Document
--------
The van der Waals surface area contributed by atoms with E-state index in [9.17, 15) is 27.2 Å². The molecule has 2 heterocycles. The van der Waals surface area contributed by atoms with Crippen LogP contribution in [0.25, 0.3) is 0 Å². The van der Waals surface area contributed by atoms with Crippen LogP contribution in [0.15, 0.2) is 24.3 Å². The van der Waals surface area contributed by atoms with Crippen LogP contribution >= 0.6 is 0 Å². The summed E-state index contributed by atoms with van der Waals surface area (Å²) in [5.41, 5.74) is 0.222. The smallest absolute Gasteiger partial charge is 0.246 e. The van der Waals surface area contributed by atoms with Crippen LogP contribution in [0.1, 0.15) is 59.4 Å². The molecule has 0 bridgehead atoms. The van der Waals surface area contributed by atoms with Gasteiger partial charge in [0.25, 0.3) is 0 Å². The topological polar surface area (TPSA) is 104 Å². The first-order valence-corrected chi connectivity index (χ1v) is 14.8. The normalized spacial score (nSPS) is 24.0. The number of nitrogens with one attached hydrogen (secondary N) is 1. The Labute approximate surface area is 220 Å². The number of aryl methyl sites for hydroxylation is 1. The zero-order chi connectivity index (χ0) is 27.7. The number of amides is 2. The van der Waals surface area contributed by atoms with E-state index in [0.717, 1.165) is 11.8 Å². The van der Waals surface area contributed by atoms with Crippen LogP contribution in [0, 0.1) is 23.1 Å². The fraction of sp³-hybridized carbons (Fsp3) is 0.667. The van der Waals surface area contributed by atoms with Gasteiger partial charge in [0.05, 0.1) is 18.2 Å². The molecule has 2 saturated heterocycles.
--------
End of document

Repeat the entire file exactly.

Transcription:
The van der Waals surface area contributed by atoms with E-state index in [9.17, 15) is 27.2 Å². The molecule has 2 heterocycles. The van der Waals surface area contributed by atoms with Crippen LogP contribution in [0.25, 0.3) is 0 Å². The van der Waals surface area contributed by atoms with Crippen LogP contribution in [0.15, 0.2) is 24.3 Å². The van der Waals surface area contributed by atoms with Crippen LogP contribution >= 0.6 is 0 Å². The summed E-state index contributed by atoms with van der Waals surface area (Å²) in [5.41, 5.74) is 0.222. The smallest absolute Gasteiger partial charge is 0.246 e. The van der Waals surface area contributed by atoms with Crippen LogP contribution in [0.1, 0.15) is 59.4 Å². The molecule has 0 bridgehead atoms. The van der Waals surface area contributed by atoms with Gasteiger partial charge in [0.25, 0.3) is 0 Å². The topological polar surface area (TPSA) is 104 Å². The first-order valence-corrected chi connectivity index (χ1v) is 14.8. The normalized spacial score (nSPS) is 24.0. The number of nitrogens with one attached hydrogen (secondary N) is 1. The Labute approximate surface area is 220 Å². The number of aryl methyl sites for hydroxylation is 1. The zero-order chi connectivity index (χ0) is 27.7. The number of amides is 2. The van der Waals surface area contributed by atoms with E-state index in [0.717, 1.165) is 11.8 Å². The van der Waals surface area contributed by atoms with Crippen LogP contribution in [0, 0.1) is 23.1 Å². The fraction of sp³-hybridized carbons (Fsp3) is 0.667. The van der Waals surface area contributed by atoms with Gasteiger partial charge in [0.05, 0.1) is 18.2 Å². The molecule has 2 saturated heterocycles.